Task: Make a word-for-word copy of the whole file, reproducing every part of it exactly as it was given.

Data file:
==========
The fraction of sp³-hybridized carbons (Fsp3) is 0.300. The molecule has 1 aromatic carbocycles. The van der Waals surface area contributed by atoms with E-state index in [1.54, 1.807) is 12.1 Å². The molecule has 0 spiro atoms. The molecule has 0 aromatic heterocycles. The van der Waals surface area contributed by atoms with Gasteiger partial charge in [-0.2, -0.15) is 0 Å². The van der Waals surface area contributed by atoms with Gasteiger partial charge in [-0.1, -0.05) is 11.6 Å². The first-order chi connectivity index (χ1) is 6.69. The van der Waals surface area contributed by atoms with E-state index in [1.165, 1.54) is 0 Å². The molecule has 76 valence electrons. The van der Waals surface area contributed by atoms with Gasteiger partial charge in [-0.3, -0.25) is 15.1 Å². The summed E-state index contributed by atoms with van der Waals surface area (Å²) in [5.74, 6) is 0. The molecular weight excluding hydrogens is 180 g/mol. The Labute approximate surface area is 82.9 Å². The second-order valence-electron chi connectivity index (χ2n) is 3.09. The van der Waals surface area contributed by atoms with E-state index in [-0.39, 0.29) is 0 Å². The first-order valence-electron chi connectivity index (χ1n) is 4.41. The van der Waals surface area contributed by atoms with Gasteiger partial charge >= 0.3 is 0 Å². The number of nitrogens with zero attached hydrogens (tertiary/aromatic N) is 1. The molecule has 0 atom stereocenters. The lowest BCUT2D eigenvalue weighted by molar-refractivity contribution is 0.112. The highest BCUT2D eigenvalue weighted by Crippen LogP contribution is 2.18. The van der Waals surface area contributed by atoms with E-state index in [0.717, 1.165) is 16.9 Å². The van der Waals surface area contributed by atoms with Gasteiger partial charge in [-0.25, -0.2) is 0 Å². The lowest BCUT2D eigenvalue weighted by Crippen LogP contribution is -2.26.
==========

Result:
The fraction of sp³-hybridized carbons (Fsp3) is 0.300. The molecule has 1 aromatic carbocycles. The van der Waals surface area contributed by atoms with E-state index in [1.54, 1.807) is 12.1 Å². The molecule has 0 spiro atoms. The molecule has 0 aromatic heterocycles. The van der Waals surface area contributed by atoms with Gasteiger partial charge in [-0.2, -0.15) is 0 Å². The van der Waals surface area contributed by atoms with Gasteiger partial charge in [-0.1, -0.05) is 11.6 Å². The first-order chi connectivity index (χ1) is 6.69. The van der Waals surface area contributed by atoms with E-state index in [1.165, 1.54) is 0 Å². The molecule has 76 valence electrons. The van der Waals surface area contributed by atoms with Gasteiger partial charge in [-0.3, -0.25) is 15.1 Å². The summed E-state index contributed by atoms with van der Waals surface area (Å²) in [5.74, 6) is 0. The molecular weight excluding hydrogens is 180 g/mol. The Labute approximate surface area is 82.9 Å². The second-order valence-electron chi connectivity index (χ2n) is 3.09. The van der Waals surface area contributed by atoms with E-state index in [-0.39, 0.29) is 0 Å². The first-order valence-electron chi connectivity index (χ1n) is 4.41. The van der Waals surface area contributed by atoms with Gasteiger partial charge >= 0.3 is 0 Å². The number of nitrogens with zero attached hydrogens (tertiary/aromatic N) is 1. The molecule has 0 atom stereocenters. The lowest BCUT2D eigenvalue weighted by molar-refractivity contribution is 0.112. The highest BCUT2D eigenvalue weighted by Crippen LogP contribution is 2.18. The van der Waals surface area contributed by atoms with E-state index in [0.717, 1.165) is 16.9 Å². The van der Waals surface area contributed by atoms with Gasteiger partial charge in [-0.25, -0.2) is 0 Å². The lowest BCUT2D eigenvalue weighted by Crippen LogP contribution is -2.26.